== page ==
# nLab coequalizer

Contents

### Context

#### Limits and colimits

limits and colimits

# Contents

## Idea

The concept of coequalizer in a general category is the generalization of the construction where for two functions $f,g$ between sets $X$ and $Y$

$X \stackrel{\overset{f}{\longrightarrow}}{\underset{g}{\longrightarrow}} Y$

one forms the set $Y/_\sim$ of equivalence classes induced by the equivalence relation generated by the relation

$f(x)\sim g(x)$

for all $x \in X$. This means that the quotient function $p \colon Y \longrightarrow Y/_\sim$ satisfies

$p \circ f = p \circ g$

(a map $p$ satisfying this equation is said to “co-equalize” $f$ and $g$) and moreover $p$ is universal with this property.

In this form this may be phrased generally in any category.

## Definition

###### Definition

In some category $\mathcal{C}$, the coequalizer $coeq(f,g)$ of two parallel morphisms $f$ and $g$ between two objects $X$ and $Y$ is (if it exists), the colimit under the diagram formed by these two morphisms

$\array{ X && \stackrel{\overset{f}{\longrightarrow}}{\underset{g}{\longrightarrow}} && Y \\ & \searrow && \swarrow_{\mathrlap{p}} \\ && coeq(f,g) }.$

Equivalently:

###### Definition

In a category $\mathcal{C}$ a diagram

$X \underoverset{g}{f}{\rightrightarrows} Y \overset{p}{\rightarrow} Z$

is called a coequalizer diagram if

1. $p \circ f = p \circ g$;

2. $p$ is universal for this property: i.e. if $q \colon Y \to W$ is a morphism of $\mathcal{C}$ such that $q \circ f = q \circ g$, then there is a unique morphism $q' \colon Z \to W$ such that $q' \circ p = q$

$\array{ X &\stackrel{\overset{f}{\longrightarrow}}{\underset{g}{\longrightarrow}}& Y &\overset{p}{\longrightarrow}& Z \\ && {}^{\mathllap{q}}\downarrow & \swarrow_{\mathrlap{\exists ! \, q'}} \\ && W }$

###### Remark

By formal duality, a coequalizer in $\mathcal{C}$ is equivalently an equalizer in the opposite category $\mathcal{C}^{op}$.

###### Remark

Morphisms that coequalize some pair of parallel morphisms are called regular epimorphisms.

## Properties

### Relation to kernel pairs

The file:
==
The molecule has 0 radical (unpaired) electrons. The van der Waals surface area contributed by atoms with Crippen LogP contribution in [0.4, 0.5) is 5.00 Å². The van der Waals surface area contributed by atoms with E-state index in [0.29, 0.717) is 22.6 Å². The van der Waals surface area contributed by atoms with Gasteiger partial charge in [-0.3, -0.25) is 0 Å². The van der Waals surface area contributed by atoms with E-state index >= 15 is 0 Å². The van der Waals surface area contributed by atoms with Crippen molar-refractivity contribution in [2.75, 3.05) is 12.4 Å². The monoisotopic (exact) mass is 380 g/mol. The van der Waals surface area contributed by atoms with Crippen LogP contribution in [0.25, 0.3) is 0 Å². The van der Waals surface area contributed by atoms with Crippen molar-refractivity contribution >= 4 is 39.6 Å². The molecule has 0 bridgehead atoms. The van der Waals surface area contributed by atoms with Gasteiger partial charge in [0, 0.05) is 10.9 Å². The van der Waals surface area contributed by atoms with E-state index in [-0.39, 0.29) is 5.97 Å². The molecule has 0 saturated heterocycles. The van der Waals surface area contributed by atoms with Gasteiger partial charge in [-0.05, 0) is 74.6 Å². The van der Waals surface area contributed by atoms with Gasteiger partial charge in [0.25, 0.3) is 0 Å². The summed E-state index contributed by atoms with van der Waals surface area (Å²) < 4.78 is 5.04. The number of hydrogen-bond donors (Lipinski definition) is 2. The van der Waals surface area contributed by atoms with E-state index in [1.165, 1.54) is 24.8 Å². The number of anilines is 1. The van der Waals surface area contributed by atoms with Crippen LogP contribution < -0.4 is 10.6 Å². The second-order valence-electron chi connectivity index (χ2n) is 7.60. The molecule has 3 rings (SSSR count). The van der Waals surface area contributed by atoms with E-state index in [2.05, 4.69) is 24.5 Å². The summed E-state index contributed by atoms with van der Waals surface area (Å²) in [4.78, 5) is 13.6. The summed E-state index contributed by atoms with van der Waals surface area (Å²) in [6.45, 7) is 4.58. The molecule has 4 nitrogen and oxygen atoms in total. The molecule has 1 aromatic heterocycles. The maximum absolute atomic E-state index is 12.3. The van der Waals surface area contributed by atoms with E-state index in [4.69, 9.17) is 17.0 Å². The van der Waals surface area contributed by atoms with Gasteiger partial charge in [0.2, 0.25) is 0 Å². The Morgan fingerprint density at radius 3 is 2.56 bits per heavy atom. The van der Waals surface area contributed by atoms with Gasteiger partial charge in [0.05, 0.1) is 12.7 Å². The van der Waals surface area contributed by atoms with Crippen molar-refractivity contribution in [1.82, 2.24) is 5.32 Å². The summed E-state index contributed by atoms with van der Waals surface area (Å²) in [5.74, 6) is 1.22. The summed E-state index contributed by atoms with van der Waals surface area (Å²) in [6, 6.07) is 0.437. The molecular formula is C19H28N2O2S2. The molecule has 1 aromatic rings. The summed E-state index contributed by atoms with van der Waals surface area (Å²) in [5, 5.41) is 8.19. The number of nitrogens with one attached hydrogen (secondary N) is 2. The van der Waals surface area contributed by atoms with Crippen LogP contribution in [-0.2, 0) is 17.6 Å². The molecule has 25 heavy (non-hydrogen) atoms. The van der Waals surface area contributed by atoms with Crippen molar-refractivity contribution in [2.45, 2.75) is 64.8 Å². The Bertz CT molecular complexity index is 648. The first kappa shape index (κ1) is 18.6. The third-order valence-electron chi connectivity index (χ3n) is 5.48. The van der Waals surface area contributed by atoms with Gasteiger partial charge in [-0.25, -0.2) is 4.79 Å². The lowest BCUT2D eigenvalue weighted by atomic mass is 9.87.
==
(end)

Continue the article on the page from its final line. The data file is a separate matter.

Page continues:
###### Proposition

In any category:

(e.g. Borceux 1994, Prop. 2.5.7, 2.5.8, Taylor 1999, Lemma 5.6.6

### Relation to pushouts

Coequalizers are closely related to pushouts:

###### Proposition

A diagram

$X \underoverset {f} {g} {\rightrightarrows} Y \overset{p}{\longrightarrow} Z$

is a coequalizer diagram, def. , precisely if

$\array{ X \sqcup X &\overset{(f,g)}{\longrightarrow}& Y \\ \big\downarrow && \big\downarrow{^\mathrlap{p}} \\ X &\underset{}{\longrightarrow}& Z }$

is a pushout diagram.

Conversely:

###### Proposition

$\array{ A &\overset{f_1}{\longrightarrow}& B \\ {\mathllap{{}^{f_2}}}\Big\downarrow && \Big\downarrow{{}^\mathrlap{p_1}} \\ C &\underset{p_2}{\longrightarrow}& D }$

is a pushout square, precisely if

$A \underoverset { q_2 \circ f_2 } { q_1 \circ f_1 } {\rightrightarrows} B \sqcup C \overset{(p_1,p_2)}{\longrightarrow} D$

is a coequalizer diagram.

(Here $B \overset{q_1}{\to} B \sqcup C \overset{q_2}{\leftarrow} C$ denotes the two coprojections into the coproduct.)

## Examples

###### Example

For $\mathcal{C} =$ Set, the coequalizer of two functions $f$, $g$ is the quotient set by the equivalence relation generated by the relation $f(x) \sim g(x)$ for all $x \in X$.

###### Example

For $\mathcal{C} =$ Top, the coequalizer of two continuous functions $f$, $g$ is the topological space whose underlying set is the quotient set from example , and whose topology is the corresponding quotient topology.

Coequalizers were defined in the paper

for any finite collection of parallel morphisms. The paper refers to them as right equalizers, whereas equalizers are referred to as left equalizers.

Textbook accounts: